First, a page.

"On the question of whether he claimed with fraudulent intent, I am not quite so sure. All businesses had been in operation while he was employed by CIE, and he claims that this caused confusion. In the light of this explanation, I feel that it would be difficult to sustain an accusation of fraud. I am satisfied however that in the light of the new evidence of his involvement in business enterprises, he was not entitled to benefit in respect of absence from work due to illness, and that any benefit paid should be disallowed under Section 249(b) of the Social Welfare (Consolidation) Act, 1993. My decision to this effect is attached."

9

The "attached" decision is merely a summary of the conclusion of the Appeals Officer. It states:

"Decision of Appeals
10

I decide that in the period from 24 September 1985 to 25 September 1985 to 25 May 1994, Mr Michael Scanlon RSI No. 01115536 was not entitled to Disability or Pay-Related Benefits as new evidence available shows that he was working during this period."

"Note on reasons for Decision
11

On examination of the evidence I am satisfied that the Appellant's involvement in his businesses as Manager and Occasional operator, constituted work and that he derived benefit from this work. I am not fully satisfied that the Appellant knowingly made false or misleading statements in claiming Disability Benefit, but based on the new evidence that he was working, I am satisfied the Benefit was not payable and should be refunded."

12

I draw attention to two critical features of this decision. Firstly, it alters the statutory reason for the decision given by the Deciding Officer. In depends not on "false or misleading"statements or "wilful concealment" of material facts but simply on "new evidence that [the respondent] was working." Secondly, though not using words descriptive of the exercise of a discretion, the Appeals Officer was, in fact, doing just that when she said that she was "satisfied that Benefit was not payable and should be refunded."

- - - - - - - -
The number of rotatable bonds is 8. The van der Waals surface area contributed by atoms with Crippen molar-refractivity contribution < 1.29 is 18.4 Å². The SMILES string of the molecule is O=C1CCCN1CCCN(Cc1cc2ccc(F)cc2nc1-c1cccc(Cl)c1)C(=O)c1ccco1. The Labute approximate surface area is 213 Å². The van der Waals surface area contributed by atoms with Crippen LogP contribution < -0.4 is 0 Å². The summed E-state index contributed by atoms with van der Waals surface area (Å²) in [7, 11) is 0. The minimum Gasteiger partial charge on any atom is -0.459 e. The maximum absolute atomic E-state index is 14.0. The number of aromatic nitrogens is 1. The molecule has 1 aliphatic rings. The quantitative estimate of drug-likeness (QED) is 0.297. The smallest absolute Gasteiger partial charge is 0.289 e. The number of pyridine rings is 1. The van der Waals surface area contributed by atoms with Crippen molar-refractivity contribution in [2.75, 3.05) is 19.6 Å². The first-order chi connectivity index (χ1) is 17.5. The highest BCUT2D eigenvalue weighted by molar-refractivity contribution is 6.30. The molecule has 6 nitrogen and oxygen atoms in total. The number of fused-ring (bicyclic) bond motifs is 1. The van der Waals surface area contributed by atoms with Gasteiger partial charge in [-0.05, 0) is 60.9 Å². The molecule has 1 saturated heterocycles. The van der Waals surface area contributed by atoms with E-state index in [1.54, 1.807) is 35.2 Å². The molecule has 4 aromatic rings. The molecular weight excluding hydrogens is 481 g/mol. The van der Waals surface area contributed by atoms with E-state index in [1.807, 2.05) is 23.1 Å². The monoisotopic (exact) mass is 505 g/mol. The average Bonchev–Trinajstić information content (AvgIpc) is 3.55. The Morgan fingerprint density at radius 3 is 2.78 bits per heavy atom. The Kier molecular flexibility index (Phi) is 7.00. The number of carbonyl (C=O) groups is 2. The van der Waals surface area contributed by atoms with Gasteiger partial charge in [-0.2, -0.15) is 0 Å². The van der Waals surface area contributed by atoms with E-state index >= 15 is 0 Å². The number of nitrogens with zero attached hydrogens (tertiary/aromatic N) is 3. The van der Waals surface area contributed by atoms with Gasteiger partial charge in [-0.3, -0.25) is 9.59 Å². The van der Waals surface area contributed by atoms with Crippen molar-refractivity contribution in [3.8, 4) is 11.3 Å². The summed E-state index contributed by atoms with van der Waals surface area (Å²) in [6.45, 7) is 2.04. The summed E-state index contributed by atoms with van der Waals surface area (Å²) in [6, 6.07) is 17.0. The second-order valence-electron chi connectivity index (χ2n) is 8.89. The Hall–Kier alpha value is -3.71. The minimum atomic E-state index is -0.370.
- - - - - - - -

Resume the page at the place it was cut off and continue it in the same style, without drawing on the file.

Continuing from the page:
13

For the purposes of the legal issues in this appeal, the decision of the Appeals Officer has to be taken as finally deciding that the respondent had not been entitled to the benefit he received, because he was not, at any time during the relevant period, disabled from work. The respondent did not seek judicial review of the decision.

14

The Minister issued a Summary Summons on 28th May, 1997 claiming the sum of £43,088.25 on the basis that it represented benefit "overpaid" to the respondent and that it had been formally demanded from him on 17th June, 1994. The Special Indorsement of Claim says that the proceedings are maintained "in accordance with the provisions of the Social Welfare Act, 1993."

15

The proceedings came on for hearing before Miss Justice Laffoy in the High Court on the basis of the affidavits. In a judgment of 11th May, 1999, she dismissed the Minister's claim on grounds which can only be understood when the legislation is discussed, but briefly were to the effect that:-

16

1. Insofar as the claim related to sums paid to the respondent prior to 1st April, 1991 they depended on a legislative change made in that year which should not be interpreted as having retrospective effect.

17

2. Insofar as they related...